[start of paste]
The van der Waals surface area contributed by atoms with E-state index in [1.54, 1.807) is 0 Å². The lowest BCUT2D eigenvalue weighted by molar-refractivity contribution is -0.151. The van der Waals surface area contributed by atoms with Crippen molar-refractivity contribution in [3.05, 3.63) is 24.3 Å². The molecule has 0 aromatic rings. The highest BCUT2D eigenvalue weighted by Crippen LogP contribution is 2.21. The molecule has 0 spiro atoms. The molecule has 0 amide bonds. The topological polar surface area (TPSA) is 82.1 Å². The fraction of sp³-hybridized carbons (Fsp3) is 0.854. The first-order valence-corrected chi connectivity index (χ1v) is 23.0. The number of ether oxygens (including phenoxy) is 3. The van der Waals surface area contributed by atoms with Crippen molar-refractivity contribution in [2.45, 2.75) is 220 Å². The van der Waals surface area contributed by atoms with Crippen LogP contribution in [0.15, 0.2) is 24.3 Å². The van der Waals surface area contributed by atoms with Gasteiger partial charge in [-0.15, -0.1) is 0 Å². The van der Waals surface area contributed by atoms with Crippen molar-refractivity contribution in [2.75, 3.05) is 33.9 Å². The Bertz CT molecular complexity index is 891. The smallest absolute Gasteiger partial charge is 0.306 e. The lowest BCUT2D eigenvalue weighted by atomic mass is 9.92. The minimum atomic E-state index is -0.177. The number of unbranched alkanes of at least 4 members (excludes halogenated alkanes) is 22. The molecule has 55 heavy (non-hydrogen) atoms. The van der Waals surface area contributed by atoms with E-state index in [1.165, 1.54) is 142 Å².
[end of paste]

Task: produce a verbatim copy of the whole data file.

The van der Waals surface area contributed by atoms with E-state index in [1.54, 1.807) is 0 Å². The lowest BCUT2D eigenvalue weighted by molar-refractivity contribution is -0.151. The van der Waals surface area contributed by atoms with Crippen molar-refractivity contribution in [3.05, 3.63) is 24.3 Å². The molecule has 0 aromatic rings. The highest BCUT2D eigenvalue weighted by Crippen LogP contribution is 2.21. The molecule has 0 spiro atoms. The molecule has 0 amide bonds. The topological polar surface area (TPSA) is 82.1 Å². The fraction of sp³-hybridized carbons (Fsp3) is 0.854. The first-order valence-corrected chi connectivity index (χ1v) is 23.0. The number of ether oxygens (including phenoxy) is 3. The van der Waals surface area contributed by atoms with Crippen molar-refractivity contribution in [2.45, 2.75) is 220 Å². The van der Waals surface area contributed by atoms with Crippen LogP contribution in [0.15, 0.2) is 24.3 Å². The van der Waals surface area contributed by atoms with Gasteiger partial charge in [-0.15, -0.1) is 0 Å². The van der Waals surface area contributed by atoms with Crippen molar-refractivity contribution in [2.75, 3.05) is 33.9 Å². The Bertz CT molecular complexity index is 891. The smallest absolute Gasteiger partial charge is 0.306 e. The lowest BCUT2D eigenvalue weighted by atomic mass is 9.92. The minimum atomic E-state index is -0.177. The number of unbranched alkanes of at least 4 members (excludes halogenated alkanes) is 22. The molecule has 55 heavy (non-hydrogen) atoms. The van der Waals surface area contributed by atoms with E-state index in [1.165, 1.54) is 142 Å².